In 2011, South Carolina passed a law to require voters to present some form of government-issued photo ID before they could cast a ballot in the Palmetto State’s elections.
But numbers from the S.C. Election Commission show that law hasn’t proven to be a hindrance to voters.
Out of 2.1 million votes cast in the 2016 general election, only 514 voters had to cast a provisional ballot because they lacked a photo ID — either because they didn’t have a state-approved photo ID or because they forgot to bring their ID to the polls.
That is only 0.02 percent of all 2016 voters.
Sign Up and Save
Get six months of free digital access to The State
In the last election, 258 voters were able to cast a vote without an ID. That’s because a federal court in 2012 required the state to let anyone without an ID vote as long as they could cite a “reasonable impediment” to getting a driver’s license or other required ID.
As long as no one challenges the voter’s reason for not having a photo ID before their ballot is certified, their vote counts. In 2016, all the ballots cast by voters claiming a “reasonable impediment” were counted.
But voters who forget to bring their ID to their poll have a bigger problem. Those voters have to produce their photo ID — returning to their precinct with their missing ID or showing it to county election officials before votes are certified — or their vote, cast provisionally, won’t count.
Of the 257 voters who were missing their ID in 2016, only 31 ballots were counted. The other 226 would-be voters never returned with their ID.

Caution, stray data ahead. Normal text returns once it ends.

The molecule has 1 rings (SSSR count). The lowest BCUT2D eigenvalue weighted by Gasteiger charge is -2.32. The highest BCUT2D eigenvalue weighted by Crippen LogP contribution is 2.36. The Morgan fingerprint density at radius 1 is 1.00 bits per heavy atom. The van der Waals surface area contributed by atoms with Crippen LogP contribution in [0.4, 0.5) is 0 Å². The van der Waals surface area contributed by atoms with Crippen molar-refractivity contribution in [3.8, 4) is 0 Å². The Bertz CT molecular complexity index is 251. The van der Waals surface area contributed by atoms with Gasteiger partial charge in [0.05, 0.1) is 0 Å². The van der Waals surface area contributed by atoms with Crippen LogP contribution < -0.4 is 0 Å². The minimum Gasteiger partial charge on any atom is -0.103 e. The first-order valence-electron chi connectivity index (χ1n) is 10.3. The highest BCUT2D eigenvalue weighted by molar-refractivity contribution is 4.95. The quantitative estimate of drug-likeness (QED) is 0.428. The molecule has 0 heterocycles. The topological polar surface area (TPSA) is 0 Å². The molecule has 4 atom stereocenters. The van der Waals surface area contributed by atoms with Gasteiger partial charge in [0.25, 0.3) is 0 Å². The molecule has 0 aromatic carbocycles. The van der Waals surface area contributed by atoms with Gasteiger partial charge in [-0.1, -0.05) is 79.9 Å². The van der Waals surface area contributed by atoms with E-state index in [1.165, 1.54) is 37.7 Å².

Opponents of South Carolina’s voter ID law worried it would disproportionately affect African-American voters. And it has, although the numbers are small.
African-American voters made up 27.6 percent of registered S.C. voters in 2016, but 38.5 percent of the voters impacted by the ID requirement were African-American, according to the Election Commission. Thirty-five percent of voters citing an impediment to getting an ID were black, and 42 percent of the voters who forgot their ID were black.
Still, despite the fears of some opponents, the new ID law hasn’t seemed to have a major impact on voter turnout.
Before the law went into effect, 68.9 percent of S.C. voters turned out for the presidential election in 2012. Four years later, with the ID requirement in place, 67.8 percent of S.C. voters cast ballots.
SC voter IDs
▪ A S.C. driver’s license
▪ A photo ID issued by the state Department of Motor Vehicles
▪ A photo voter registration card
▪ A military ID
▪ A U.S. passport
But you can vote even if you don’t have an ID
Would-be voters without a photo ID can vote if they can cite a “reasonable impediment” to getting one. Among the acceptable excuses:
▪ A disability or illness
▪ A work conflict
▪ A lack of transportation
▪ Family responsibilities
▪ A lack of a birth certificate
▪ A religious objection to being photographed